I’d like to share with you a true story from an article by Dr. Zachary McClain, who specializes in adolescent medicine, youth living with HIV, and medical therapy for transgender youth. He writes:
Life was so normal a few weeks ago. For me, and I imagine for many other health care workers, before the novel coronavirus etched its deadly path across the U.S., day broke to a remarkably similar routine. The alarm would go off at six-thirty; I would walk my dear-but-crazy mutt, Scrappy; swim a mile; grab a coffee; and then head into a clinic of waiting teenagers. I would greet my coworkers with hugs. And I would spend the day seeing the patients I love.
Now, mornings are stressful; I awake not knowing exactly what the day will look like. I make my own hand sanitizer; use an online calculator to see if I’ll run out of toilet paper; have daily calls with the leadership team; and my morning swim ritual has given way to grueling runs. My old routine seems like so little to have to give up, but, at the end of the day, on the front lines, it’s the memory of the little things that give me hope—hope that normal life will return. That, and the telemedicine visits that allow me to still connect with my patients.
He goes on to describe his trepidation about using telemedicine, his fears that he couldn’t do his job without being in the room with his patients. He writes about his fear that with telemedicine, he wouldn’t be able to connect with them. And then, something happened. Dr McClain started asking his patients to show him around their rooms, or to show him something meaningful. Here’s one example of one of those interactions:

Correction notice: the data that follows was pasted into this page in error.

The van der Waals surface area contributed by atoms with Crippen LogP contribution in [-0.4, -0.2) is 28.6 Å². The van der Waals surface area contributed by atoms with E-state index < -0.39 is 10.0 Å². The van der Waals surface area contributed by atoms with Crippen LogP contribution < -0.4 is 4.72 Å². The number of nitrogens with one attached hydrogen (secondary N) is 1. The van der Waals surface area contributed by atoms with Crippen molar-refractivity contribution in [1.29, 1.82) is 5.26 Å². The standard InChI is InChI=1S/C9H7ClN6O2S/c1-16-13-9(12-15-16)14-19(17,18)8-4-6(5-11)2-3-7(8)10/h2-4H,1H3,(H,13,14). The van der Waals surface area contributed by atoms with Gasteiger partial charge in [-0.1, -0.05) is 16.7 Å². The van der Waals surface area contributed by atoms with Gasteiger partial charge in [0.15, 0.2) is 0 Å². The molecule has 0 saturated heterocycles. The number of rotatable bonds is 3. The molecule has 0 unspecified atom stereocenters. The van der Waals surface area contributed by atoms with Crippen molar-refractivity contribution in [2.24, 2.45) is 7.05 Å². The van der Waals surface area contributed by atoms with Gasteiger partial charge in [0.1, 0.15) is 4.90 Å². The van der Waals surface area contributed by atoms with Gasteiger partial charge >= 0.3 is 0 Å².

“That first day, my last patient was really struggling. Like many young people right now, he was scared. His head hung down on my screen. I asked him to look up, at me, and then to look around his room and show me something that makes him happy. His eyes darted around and then fixed on something lying on the floor. He smiled before taking his laptop over to show me a simple, white poster board friends and family had made for him with inspirational quotes and musings on it. “I go here when I’m feeling bad, and it helps,” he said. “I’ll keep doing that now.”
We finished the visit. I closed my laptop. And I cried. I was so moved. I was so honored to see these young people in their own spaces. I had imagined that telemedicine would remove the human aspect of medicine, but it was exactly the opposite—it enhanced it. The more I think about it, the more I realize that our interactions with our patients are always on our terms and in our environment. A clinic isn’t probably the place where patients are most comfortable. Through telemedicine video visits, we are able to see something more personal and really special. One of the scariest things about the pervasive sadness and pessimism of this moment is it can blind us to new kinds of connection.
I’ve been humbled to get a (different) glimpse into my patients’ lives. I get to see what they are proud of, the people and things they love, their art, their resilience, and also, yes, a pile or two of dirty laundry.
We’ve all heard stories about people who had some sort of dramatic incident in their lives that forced them to make a radical change. An illness, an accident forced a person to slow down, to take some time off, to switch jobs, to relate differently to family members. As devastated as they were, they came to appreciate what this change has given them.
This week in Parashat B’har-B’hukkotai, we read about another example of a forced pause from everyday life, the Shmitah year. Every seven years, farmers in the land of Israel are told to stop farming. Let your fields lie fallow, and don’t cultivate them– at all– for an entire year. Can you imagine? I think about what life must have been like. People’s normal activities, all of the hard work they did, isn’t happening. The predictability of all their routines, how they make food, how they make money– all gone. Instead, they gather wild fruits and vegetables and grains, and live in a state where they are dependent, not on their own planning and hard work, but on what nature happens to provide. It’s hard for me to imagine people doing this, routinely, for an entire year at a time.